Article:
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Spicy Beef and Mushroom Kabobs

Kabobs are always so much fun for outdoor grilling; they are easy to prepare and cook, and it's easy to customize individual kabobs with the veggies and herbs each diner likes most.  For these delicious, spicy kabobs I use big chucks of meat and large button mushrooms, a great combination.  Whichever way you go though, these spices and the tasty marinade will provide plenty of flavor.  Figure about -⅓ of a pound of beef per person.

1 pounds good quality beef cut into 1" pieces (see note)
1 pound large button mushrooms
2-3 tablespoons pepper-garlic spice rub
cup Worcestershire sauce
cup soy sauce
2 tablespoons balsamic vinegar
2 tablespoons canola (or vegetable) oil
3 cloves garlic, pressed
kabob skewers if wooden, soak in water for an hour

If not precut, cut the beef into 1" hunks and place in a large bowl.  Toss the beef with the spice rub, massaging the rub in with your fingers.  Put the spiced meat into a one gallon zip lock baggie and set aside.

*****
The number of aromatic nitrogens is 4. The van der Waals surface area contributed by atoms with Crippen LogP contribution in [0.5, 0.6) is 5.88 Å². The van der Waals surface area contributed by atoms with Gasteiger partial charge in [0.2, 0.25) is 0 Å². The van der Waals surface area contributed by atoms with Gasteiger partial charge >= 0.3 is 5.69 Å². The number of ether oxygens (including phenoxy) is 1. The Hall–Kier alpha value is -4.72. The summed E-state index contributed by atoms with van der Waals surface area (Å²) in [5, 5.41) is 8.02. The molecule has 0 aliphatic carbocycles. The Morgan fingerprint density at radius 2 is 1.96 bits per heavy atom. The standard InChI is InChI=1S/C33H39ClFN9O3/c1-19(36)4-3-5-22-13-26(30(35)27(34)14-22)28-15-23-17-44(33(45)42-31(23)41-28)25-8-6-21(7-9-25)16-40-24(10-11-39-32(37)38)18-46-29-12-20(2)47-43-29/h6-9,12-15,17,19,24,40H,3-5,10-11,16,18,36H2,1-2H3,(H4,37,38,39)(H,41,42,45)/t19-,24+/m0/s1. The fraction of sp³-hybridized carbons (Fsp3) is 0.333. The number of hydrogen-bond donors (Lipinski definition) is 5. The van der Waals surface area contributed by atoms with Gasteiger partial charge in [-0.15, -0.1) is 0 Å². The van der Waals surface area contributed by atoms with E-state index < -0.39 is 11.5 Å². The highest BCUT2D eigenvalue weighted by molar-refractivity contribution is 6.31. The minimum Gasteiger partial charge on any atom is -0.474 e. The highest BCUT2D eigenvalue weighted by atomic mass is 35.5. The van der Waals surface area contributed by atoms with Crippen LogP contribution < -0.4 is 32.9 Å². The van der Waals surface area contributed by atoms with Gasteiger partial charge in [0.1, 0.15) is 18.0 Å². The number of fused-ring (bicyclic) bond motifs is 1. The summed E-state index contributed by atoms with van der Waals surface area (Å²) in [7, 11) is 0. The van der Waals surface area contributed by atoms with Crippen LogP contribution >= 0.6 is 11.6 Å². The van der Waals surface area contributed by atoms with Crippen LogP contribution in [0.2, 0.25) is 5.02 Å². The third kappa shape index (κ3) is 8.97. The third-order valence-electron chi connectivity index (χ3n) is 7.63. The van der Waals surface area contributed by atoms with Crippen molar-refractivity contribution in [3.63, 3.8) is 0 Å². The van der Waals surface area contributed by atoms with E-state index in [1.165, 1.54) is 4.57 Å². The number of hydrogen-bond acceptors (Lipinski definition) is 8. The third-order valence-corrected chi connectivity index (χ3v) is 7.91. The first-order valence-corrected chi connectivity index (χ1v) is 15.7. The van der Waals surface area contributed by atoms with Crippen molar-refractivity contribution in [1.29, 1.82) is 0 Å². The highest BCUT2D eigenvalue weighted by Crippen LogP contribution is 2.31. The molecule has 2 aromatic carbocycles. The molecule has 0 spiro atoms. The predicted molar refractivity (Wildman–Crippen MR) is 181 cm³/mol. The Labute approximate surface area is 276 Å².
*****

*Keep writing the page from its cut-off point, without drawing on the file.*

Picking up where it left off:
Mix the marinade by combining the Worcestershire sauce, soy sauce, vinegar, oil and garlic in a small bowl.  Pour the marinade into the baggie with the beef and press until as much air as possible is forced from the bag.  Zip-lock it and place in the fridge to marinate for at least 2, and up to 4 hours.

When ready to cook prepare the grill for direct grilling; the fire should be medium-hot.  Drain the beef and discard the marinade.  Clean the mushrooms off with a dry paper towel and set aside.  Thread a piece of meat onto a skewer and alternate with the mushrooms until the skewer is full.  Lay the skewers onto the grill and cook for 2-3 minutes; a nice sear should develop.  Turn and repeat on the other side.  At this point test the beef for the level of doneness you prefer (nothing beats pulling off a piece of meat and doing a direct taste test 

Notes:

Because the precut "kabob" beef found in supermarket meat cases tends to be the lower-cost round, which is a tad on the tough side, I usually buy a good quality steak or roast (such as sirloin, or even rib-eye), and cut my own. 

 

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